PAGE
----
'scuse me while I kiss the sky
Jimi Hendrix's legacy cracks through history's haze.
On June 4, 1967, shortly after the launch of the album “Sgt. Pepper’s Lonely Hearts Club Band,” Paul McCartney visited the Saville Theater in London to see and hear American singer-guitarist Jimi Hendrix.
Hendrix and crew (The Jimi Hendrix Experience) played eight tunes that night, including “Foxy Lady,” “Like a Rolling Stone,” “Manic Depression,” “Hey Joe,” and “Purple Haze.” But it was the opening song, “Sgt. Pepper’s Lonely Hearts Club Band,” that still jingle-jangles in a few people’s memories. Because it was so well-done? Nope. (In fact, it was raunchy-rough.) It’s because the Beatles’ album was so fresh (not even a week old) that covering one of its songs — especially in front of McCartney — was an unexpected Coup D'état.
“Watch out for your ears,” Hendrix shouted to the crowd after feedback blasted from the speakers. “Watch out for your ears, OK?”
Here’s McCartney’s reaction, excerpted from the book “Many Years from Now”(1998) by English author Barry Miles.
“To think that that album had meant so much to him as to actually do it by the Sunday night, three days after the release. He must have been so into it, because normally it might take a day for rehearsal and then you might wonder whether you’d put it in, but he just opened with it. It’s a pretty major compliment in anyone’s book. I put that down as one of the great honors of my career.”
Hendrix died three years later, on Sept. 18, 1970, at age 27. His brief (four-year) career is sprinkled with highlights as a singer, songwriter, guitarist, and performer, including:
* The Rock and Roll Hall of Fame described him as “arguably the greatest instrumentalist in the history of rock music.”
* Readers of Melody Maker, a British weekly music magazine, voted him the Pop Musician of the Year in 1967.
* Rolling Stone named him the Performer of the Year in 1968.
* Disc and Music Echo honored him as World’s Top Musician of 1969.
* Guitar Player named him the Rock Guitarist of the Year in 1970.
* The Jimi Hendrix Experience was inducted into the Rock and Roll Hall of Fame in 1992.
* In 2005, the band was inducted into the UK Music Hall of Fame.
In addition, Rolling Stone magazine listed The Jimi Hendrix Experience’s three studio albums (“Are You Experienced,” “Axis: Bold as Love,” and “Electric Ladyland”) among the 100 greatest albums of all time — and they ranked Hendrix as the greatest guitarist ever.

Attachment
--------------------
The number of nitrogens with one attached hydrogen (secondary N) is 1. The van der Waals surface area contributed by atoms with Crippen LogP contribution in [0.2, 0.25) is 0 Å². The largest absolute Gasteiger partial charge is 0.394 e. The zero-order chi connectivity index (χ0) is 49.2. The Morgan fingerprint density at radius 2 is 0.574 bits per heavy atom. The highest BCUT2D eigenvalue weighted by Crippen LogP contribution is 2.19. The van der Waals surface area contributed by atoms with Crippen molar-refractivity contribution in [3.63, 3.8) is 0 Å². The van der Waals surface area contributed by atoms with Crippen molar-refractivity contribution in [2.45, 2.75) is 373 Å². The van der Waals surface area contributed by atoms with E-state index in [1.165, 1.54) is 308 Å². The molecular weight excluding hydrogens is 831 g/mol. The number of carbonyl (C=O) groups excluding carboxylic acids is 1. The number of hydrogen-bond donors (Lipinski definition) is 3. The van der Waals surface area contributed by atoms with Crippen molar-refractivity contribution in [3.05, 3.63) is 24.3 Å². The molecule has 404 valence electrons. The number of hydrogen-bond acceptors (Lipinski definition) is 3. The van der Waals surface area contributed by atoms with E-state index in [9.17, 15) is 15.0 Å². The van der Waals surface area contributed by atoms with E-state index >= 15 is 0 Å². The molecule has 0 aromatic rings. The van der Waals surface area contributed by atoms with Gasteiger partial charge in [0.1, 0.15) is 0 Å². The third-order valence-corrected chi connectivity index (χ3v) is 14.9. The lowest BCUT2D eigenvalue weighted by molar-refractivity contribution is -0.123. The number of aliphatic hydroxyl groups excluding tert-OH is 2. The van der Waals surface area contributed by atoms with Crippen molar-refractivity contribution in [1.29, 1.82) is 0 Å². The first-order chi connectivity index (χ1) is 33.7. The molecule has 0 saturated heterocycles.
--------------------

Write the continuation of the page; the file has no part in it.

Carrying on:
Despite all those accolades, it’s worth remembering Jimi’s raggedy-taggedy, resoundingly raw “Sgt. Pepper” recital at the Saville Theater — if only as an homage to an artist adventurous enough and bold enough to perform it fresh out of the oven.
By the way, if you think it’s wild and crazy that Hendrix even played a song by The Beatles, consider this: During a 1967 tour headlining The Monkees, a made-for-TV rock-and-pop band that had its own weekly sitcom on NBC, Jimi Hendrix was the opening act.
How did he feel about the gig?
“Oh God, I hate them! ... I really hate somebody like that to make it so big.”
Who introduced Hendrix to The Monkees? Brace yourself: It was John Lennon. He played a tape of Jimi singing “Hey Joe” for Mike Nesmith, the Monkees lead guitar player, who loved it.
Needless to say, the Hendrix-Monkees tour did not go well.
The first performance was marred when teeny-boppers drowned out the psychedelic rock star’s music by screaming for the appearance of lead-singer Davy Jones with yelps of “We want Davy! We want Davy!“
Of the 29 scheduled tour dates, The Jimi Hendrix Experience played just eight. Legend has it that one night Hendrix gave the audience a one-finger salute and walked off stage — never to return.
Hendrix survived that brouhaha and went on to achieve rock star status.
What about The Monkees?
The group continued to be mocked unmercifully by critics; however, when the band toured England, The Beatles hosted a party for them. No word on whether The Monkees returned the favor by playing “Sgt. Pepper’s Lonely Hearts Club Band.”